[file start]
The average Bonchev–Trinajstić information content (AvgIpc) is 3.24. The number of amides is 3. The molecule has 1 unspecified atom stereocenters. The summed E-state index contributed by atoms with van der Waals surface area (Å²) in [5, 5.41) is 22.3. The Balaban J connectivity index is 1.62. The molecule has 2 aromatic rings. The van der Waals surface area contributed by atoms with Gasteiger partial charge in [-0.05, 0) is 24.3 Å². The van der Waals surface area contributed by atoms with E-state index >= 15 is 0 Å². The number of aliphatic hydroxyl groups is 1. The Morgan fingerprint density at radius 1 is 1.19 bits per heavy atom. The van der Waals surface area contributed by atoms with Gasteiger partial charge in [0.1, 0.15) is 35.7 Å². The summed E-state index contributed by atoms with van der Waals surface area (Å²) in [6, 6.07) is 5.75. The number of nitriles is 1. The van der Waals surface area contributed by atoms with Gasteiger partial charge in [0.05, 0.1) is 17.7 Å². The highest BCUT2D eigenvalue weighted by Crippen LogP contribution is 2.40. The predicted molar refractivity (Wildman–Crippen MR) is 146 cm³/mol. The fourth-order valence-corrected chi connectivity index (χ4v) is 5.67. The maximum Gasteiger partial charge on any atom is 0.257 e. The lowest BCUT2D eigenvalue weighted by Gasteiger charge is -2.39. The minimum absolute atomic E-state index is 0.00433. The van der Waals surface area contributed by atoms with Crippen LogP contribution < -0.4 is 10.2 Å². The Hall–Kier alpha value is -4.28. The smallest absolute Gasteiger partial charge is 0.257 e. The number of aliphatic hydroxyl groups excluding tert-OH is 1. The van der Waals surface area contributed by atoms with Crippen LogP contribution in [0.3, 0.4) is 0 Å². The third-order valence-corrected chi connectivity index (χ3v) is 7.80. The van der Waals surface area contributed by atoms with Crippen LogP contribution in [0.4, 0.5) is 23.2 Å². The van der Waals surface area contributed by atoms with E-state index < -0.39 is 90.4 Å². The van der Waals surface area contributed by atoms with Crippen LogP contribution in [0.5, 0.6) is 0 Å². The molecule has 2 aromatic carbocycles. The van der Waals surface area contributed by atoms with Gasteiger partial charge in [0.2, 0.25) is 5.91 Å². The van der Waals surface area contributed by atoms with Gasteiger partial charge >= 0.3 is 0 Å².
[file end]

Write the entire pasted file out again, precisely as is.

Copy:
The average Bonchev–Trinajstić information content (AvgIpc) is 3.24. The number of amides is 3. The molecule has 1 unspecified atom stereocenters. The summed E-state index contributed by atoms with van der Waals surface area (Å²) in [5, 5.41) is 22.3. The Balaban J connectivity index is 1.62. The molecule has 2 aromatic rings. The van der Waals surface area contributed by atoms with Gasteiger partial charge in [-0.05, 0) is 24.3 Å². The van der Waals surface area contributed by atoms with E-state index >= 15 is 0 Å². The number of aliphatic hydroxyl groups is 1. The Morgan fingerprint density at radius 1 is 1.19 bits per heavy atom. The van der Waals surface area contributed by atoms with Gasteiger partial charge in [0.1, 0.15) is 35.7 Å². The summed E-state index contributed by atoms with van der Waals surface area (Å²) in [6, 6.07) is 5.75. The number of nitriles is 1. The van der Waals surface area contributed by atoms with Gasteiger partial charge in [0.05, 0.1) is 17.7 Å². The highest BCUT2D eigenvalue weighted by Crippen LogP contribution is 2.40. The predicted molar refractivity (Wildman–Crippen MR) is 146 cm³/mol. The fourth-order valence-corrected chi connectivity index (χ4v) is 5.67. The maximum Gasteiger partial charge on any atom is 0.257 e. The lowest BCUT2D eigenvalue weighted by Gasteiger charge is -2.39. The minimum absolute atomic E-state index is 0.00433. The van der Waals surface area contributed by atoms with Crippen LogP contribution < -0.4 is 10.2 Å². The Hall–Kier alpha value is -4.28. The smallest absolute Gasteiger partial charge is 0.257 e. The number of aliphatic hydroxyl groups excluding tert-OH is 1. The van der Waals surface area contributed by atoms with Crippen LogP contribution in [0.3, 0.4) is 0 Å². The third-order valence-corrected chi connectivity index (χ3v) is 7.80. The van der Waals surface area contributed by atoms with Crippen LogP contribution in [0.4, 0.5) is 23.2 Å². The van der Waals surface area contributed by atoms with E-state index < -0.39 is 90.4 Å². The van der Waals surface area contributed by atoms with Crippen LogP contribution in [0.5, 0.6) is 0 Å². The molecule has 2 aromatic carbocycles. The van der Waals surface area contributed by atoms with Gasteiger partial charge in [0.2, 0.25) is 5.91 Å². The van der Waals surface area contributed by atoms with Gasteiger partial charge >= 0.3 is 0 Å².